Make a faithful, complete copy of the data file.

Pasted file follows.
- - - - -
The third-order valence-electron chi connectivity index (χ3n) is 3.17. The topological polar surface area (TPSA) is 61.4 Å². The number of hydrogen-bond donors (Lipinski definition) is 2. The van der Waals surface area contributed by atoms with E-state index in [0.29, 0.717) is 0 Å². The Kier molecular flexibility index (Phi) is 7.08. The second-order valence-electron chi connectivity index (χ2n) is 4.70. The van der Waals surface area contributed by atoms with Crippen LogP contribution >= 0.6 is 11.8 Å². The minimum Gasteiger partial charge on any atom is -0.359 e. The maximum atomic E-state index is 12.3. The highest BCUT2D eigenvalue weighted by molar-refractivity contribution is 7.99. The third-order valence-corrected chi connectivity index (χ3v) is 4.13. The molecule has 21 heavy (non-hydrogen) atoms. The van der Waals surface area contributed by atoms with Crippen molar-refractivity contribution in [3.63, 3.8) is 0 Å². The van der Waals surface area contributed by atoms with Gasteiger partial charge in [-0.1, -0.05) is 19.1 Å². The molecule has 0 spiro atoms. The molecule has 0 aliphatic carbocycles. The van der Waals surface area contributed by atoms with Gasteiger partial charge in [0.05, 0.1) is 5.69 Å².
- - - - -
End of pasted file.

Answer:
The third-order valence-electron chi connectivity index (χ3n) is 3.17. The topological polar surface area (TPSA) is 61.4 Å². The number of hydrogen-bond donors (Lipinski definition) is 2. The van der Waals surface area contributed by atoms with E-state index in [0.29, 0.717) is 0 Å². The Kier molecular flexibility index (Phi) is 7.08. The second-order valence-electron chi connectivity index (χ2n) is 4.70. The van der Waals surface area contributed by atoms with Crippen LogP contribution >= 0.6 is 11.8 Å². The minimum Gasteiger partial charge on any atom is -0.359 e. The maximum atomic E-state index is 12.3. The highest BCUT2D eigenvalue weighted by molar-refractivity contribution is 7.99. The third-order valence-corrected chi connectivity index (χ3v) is 4.13. The molecule has 21 heavy (non-hydrogen) atoms. The van der Waals surface area contributed by atoms with Crippen molar-refractivity contribution in [3.63, 3.8) is 0 Å². The van der Waals surface area contributed by atoms with Gasteiger partial charge in [-0.1, -0.05) is 19.1 Å². The molecule has 0 spiro atoms. The molecule has 0 aliphatic carbocycles. The van der Waals surface area contributed by atoms with Gasteiger partial charge in [0.05, 0.1) is 5.69 Å².